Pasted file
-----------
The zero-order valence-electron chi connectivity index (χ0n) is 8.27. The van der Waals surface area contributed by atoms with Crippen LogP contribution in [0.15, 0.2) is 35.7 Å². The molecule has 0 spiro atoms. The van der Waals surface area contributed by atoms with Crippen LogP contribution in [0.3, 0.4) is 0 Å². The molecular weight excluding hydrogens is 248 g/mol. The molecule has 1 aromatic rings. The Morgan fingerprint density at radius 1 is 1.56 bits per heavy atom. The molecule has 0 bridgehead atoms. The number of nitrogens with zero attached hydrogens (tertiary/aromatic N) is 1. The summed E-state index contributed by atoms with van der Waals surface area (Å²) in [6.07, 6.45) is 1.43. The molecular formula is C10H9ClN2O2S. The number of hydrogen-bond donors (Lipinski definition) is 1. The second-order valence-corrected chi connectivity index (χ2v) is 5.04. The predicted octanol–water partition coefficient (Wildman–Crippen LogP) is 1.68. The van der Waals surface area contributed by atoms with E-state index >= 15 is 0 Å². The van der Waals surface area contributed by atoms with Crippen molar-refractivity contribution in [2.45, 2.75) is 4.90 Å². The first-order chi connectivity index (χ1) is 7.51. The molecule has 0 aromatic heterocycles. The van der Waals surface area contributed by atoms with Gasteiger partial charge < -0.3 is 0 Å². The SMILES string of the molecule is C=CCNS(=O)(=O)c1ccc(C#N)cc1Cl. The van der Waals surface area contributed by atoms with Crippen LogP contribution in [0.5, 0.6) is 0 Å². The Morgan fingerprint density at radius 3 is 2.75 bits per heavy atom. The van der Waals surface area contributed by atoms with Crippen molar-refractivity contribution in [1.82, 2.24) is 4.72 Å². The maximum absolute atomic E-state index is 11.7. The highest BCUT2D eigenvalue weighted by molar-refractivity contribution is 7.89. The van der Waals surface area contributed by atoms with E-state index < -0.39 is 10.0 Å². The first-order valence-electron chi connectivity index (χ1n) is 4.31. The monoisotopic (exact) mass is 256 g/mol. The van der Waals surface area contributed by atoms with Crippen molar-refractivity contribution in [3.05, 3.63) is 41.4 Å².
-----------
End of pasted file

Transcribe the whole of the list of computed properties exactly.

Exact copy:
The zero-order valence-electron chi connectivity index (χ0n) is 8.27. The van der Waals surface area contributed by atoms with Crippen LogP contribution in [0.15, 0.2) is 35.7 Å². The molecule has 0 spiro atoms. The van der Waals surface area contributed by atoms with Crippen LogP contribution in [0.3, 0.4) is 0 Å². The molecular weight excluding hydrogens is 248 g/mol. The molecule has 1 aromatic rings. The Morgan fingerprint density at radius 1 is 1.56 bits per heavy atom. The molecule has 0 bridgehead atoms. The number of nitrogens with zero attached hydrogens (tertiary/aromatic N) is 1. The summed E-state index contributed by atoms with van der Waals surface area (Å²) in [6.07, 6.45) is 1.43. The molecular formula is C10H9ClN2O2S. The number of hydrogen-bond donors (Lipinski definition) is 1. The second-order valence-corrected chi connectivity index (χ2v) is 5.04. The predicted octanol–water partition coefficient (Wildman–Crippen LogP) is 1.68. The van der Waals surface area contributed by atoms with E-state index >= 15 is 0 Å². The van der Waals surface area contributed by atoms with Crippen molar-refractivity contribution in [2.45, 2.75) is 4.90 Å². The first-order chi connectivity index (χ1) is 7.51. The molecule has 0 aromatic heterocycles. The van der Waals surface area contributed by atoms with Gasteiger partial charge < -0.3 is 0 Å². The SMILES string of the molecule is C=CCNS(=O)(=O)c1ccc(C#N)cc1Cl. The van der Waals surface area contributed by atoms with Crippen LogP contribution in [0.5, 0.6) is 0 Å². The Morgan fingerprint density at radius 3 is 2.75 bits per heavy atom. The van der Waals surface area contributed by atoms with Crippen molar-refractivity contribution in [1.82, 2.24) is 4.72 Å². The maximum absolute atomic E-state index is 11.7. The highest BCUT2D eigenvalue weighted by molar-refractivity contribution is 7.89. The van der Waals surface area contributed by atoms with E-state index < -0.39 is 10.0 Å². The first-order valence-electron chi connectivity index (χ1n) is 4.31. The monoisotopic (exact) mass is 256 g/mol. The van der Waals surface area contributed by atoms with Crippen molar-refractivity contribution in [3.05, 3.63) is 41.4 Å².